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Big Brother Google

Like a lot of other people, I have gotten used to the targeted ads that Google serves up as I make my way around the web. When I am using Gmail and get an email message about, say, Vikings, the message is invariably accompanied by a list of ads in the sidebar trying to sell me things like Viking ships or pillaging equipment (or pricey kitchen ranges—the software isn’t always able to pick up on nuances of context). And it no longer surprises me to see frequent banner ads for on websites that I visit, since I have done web searches for soccer gear and have visited in the past.

So far so good. These ads tailored to my specific searches and/or browsing habits were a bit creepy at first, but I’ve gotten used to them, and I (naively, perhaps) trust that Google won’t do anything too sinister with any information it collects about me. I have to admit, however, that I was a bit alarmed when I was visiting a non-Google site (a Yahoo site, in fact) and the following banner ad appeared at the top of the page:

Banner Ad

That string of terms—“oakland airport connector kerry hamill city council”—is an exact Google search that I had performed a day or two beforehand, when I had been looking for information about BART’s Kerry Hamill trying to get the Oakland City Council to delay any discussion about the merits (or lack thereof) of the Oakland Airport Connector last month. (BART has been successfully deploying a “delay plus inevitability” strategy: first argue that it’s too soon to debate the merits of the project because planning isn’t yet far enough along to have complete information, then later argue that it’s too late to debate the merits of the project, because planning is already too far along to change course.)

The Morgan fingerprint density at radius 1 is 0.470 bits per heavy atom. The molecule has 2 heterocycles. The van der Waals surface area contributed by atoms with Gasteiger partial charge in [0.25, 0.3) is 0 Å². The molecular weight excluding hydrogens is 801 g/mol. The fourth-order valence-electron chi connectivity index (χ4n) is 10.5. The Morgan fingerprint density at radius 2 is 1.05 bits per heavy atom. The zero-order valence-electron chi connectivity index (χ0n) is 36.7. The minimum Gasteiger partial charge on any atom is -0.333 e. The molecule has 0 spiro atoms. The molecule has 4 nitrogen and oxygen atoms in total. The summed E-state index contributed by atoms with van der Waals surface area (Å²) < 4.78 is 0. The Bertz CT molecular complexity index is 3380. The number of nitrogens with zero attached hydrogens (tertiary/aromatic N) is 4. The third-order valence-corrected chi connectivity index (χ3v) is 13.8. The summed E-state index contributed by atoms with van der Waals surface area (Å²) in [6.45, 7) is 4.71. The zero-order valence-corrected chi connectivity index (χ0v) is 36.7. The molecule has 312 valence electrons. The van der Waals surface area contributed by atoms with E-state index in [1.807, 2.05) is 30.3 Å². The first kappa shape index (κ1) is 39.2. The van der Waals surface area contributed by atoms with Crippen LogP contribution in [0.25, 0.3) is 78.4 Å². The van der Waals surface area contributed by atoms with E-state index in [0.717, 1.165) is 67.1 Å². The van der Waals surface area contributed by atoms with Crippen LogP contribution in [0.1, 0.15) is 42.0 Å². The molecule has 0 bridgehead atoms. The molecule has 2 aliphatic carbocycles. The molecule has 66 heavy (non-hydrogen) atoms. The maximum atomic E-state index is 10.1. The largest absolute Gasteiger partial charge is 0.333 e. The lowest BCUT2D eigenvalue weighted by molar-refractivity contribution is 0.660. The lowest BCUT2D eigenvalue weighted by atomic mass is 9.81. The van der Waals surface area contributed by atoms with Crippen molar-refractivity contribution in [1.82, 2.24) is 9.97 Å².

I have to admit that I was pretty disturbed to see a verbatim string of my Google search terms appearing in a banner ad on a different website. I assume that Google provides the banner ads to the other site (in this case Yahoo, which has an advertising partnership with Google), and I also assume (or at least I hope) that the ad was being served directly from a Google server, so that the third-party site (i.e., Yahoo) never had access to that particular search string, and only someone who happened to be looking at my screen could know that I had performed that search. I did not click on the banner ad, so I can’t say for sure where it would have taken me, but from the look of the underlying target URL, it seemed like clicking on the ad would probably have brought me to some other search engine where I would have found results related to those search terms.

As it happens, this particular Google search is not something that I’m at all embarrassed about, but it’s easy to imagine how this “innovation” in advertising could cause problems for people. Imagine that someone on a lunch break at work does a Google search for an embarrassing medical condition, or for something related to a personal problem in their life, or any number of other private matters. Then the next day,  the person is working on something with a colleague, and when they visit a third-party website, a large banner ad at the top of the page says “Click here for [embarrasing medical condition]” in a large font. Not only could it be pretty mortifying, but depending on the content of the search terms, one can imagine scenarios in which it could cause the worker serious professional problems.